Pieces of news becoming available in Japan paint a picture of immense devastation. No real global picture of the situation as it stands has emerged. Spending a second, bitterly cold, night in shelters, many people are isolated, without power, hungry, and unsure what is going to happen next, or when they are going to be rescued. In some places, there is simply no information, as there seems to be no functioning local government, police force, or fire department. Everything has been washed away.
Indicative of the potential scale of this disaster is the news that the authorities cannot account for 10,000 people in Minami-Sanriku. There are many towns that have been variously described as completely or substantially destroyed or washed away. These are relatively large cities and towns, where some information is available. Many smaller towns and settlements on the coast have not reported, and no one knows the how many people have survived and are waiting for help.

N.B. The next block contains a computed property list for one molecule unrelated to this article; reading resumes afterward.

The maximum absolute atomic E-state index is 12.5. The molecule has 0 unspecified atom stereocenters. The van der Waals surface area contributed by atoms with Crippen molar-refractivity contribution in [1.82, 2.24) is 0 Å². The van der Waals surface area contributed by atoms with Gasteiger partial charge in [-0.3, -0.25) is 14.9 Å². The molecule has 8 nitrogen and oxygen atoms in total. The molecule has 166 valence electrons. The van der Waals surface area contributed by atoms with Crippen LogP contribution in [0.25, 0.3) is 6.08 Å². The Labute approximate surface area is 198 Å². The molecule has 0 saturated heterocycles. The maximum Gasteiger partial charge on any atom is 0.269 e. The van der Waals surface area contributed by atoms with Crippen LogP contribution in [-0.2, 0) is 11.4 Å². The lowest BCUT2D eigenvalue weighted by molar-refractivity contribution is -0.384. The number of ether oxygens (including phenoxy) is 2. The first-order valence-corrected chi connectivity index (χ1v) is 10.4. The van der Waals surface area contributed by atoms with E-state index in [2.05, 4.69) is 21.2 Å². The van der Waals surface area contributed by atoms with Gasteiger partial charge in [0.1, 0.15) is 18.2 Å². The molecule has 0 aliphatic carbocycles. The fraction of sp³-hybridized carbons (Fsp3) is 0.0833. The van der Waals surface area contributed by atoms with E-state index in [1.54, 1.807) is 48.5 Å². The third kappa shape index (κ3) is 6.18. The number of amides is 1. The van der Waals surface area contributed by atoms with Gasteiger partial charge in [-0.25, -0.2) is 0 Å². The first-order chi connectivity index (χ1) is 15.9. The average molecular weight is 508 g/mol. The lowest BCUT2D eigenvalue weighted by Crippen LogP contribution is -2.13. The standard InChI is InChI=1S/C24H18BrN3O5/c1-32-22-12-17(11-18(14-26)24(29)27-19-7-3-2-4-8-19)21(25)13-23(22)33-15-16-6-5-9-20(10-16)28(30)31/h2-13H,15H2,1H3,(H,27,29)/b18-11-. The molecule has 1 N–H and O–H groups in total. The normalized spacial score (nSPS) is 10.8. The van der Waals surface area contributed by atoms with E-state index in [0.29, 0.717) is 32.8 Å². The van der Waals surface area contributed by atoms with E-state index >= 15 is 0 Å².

The official figures released by the National Police Agency, on which many reports are based, only include the confirmed figures for the dead, and the reported numbers of the missing. Given there are so many people who have not been account for, the likelihood is that this is going to be a natural disaster of unheard proportions in Japan’s history.
The phrase national disaster is often used too readily, but there is nothing cliché about it when applied to this earthquake and its aftermath.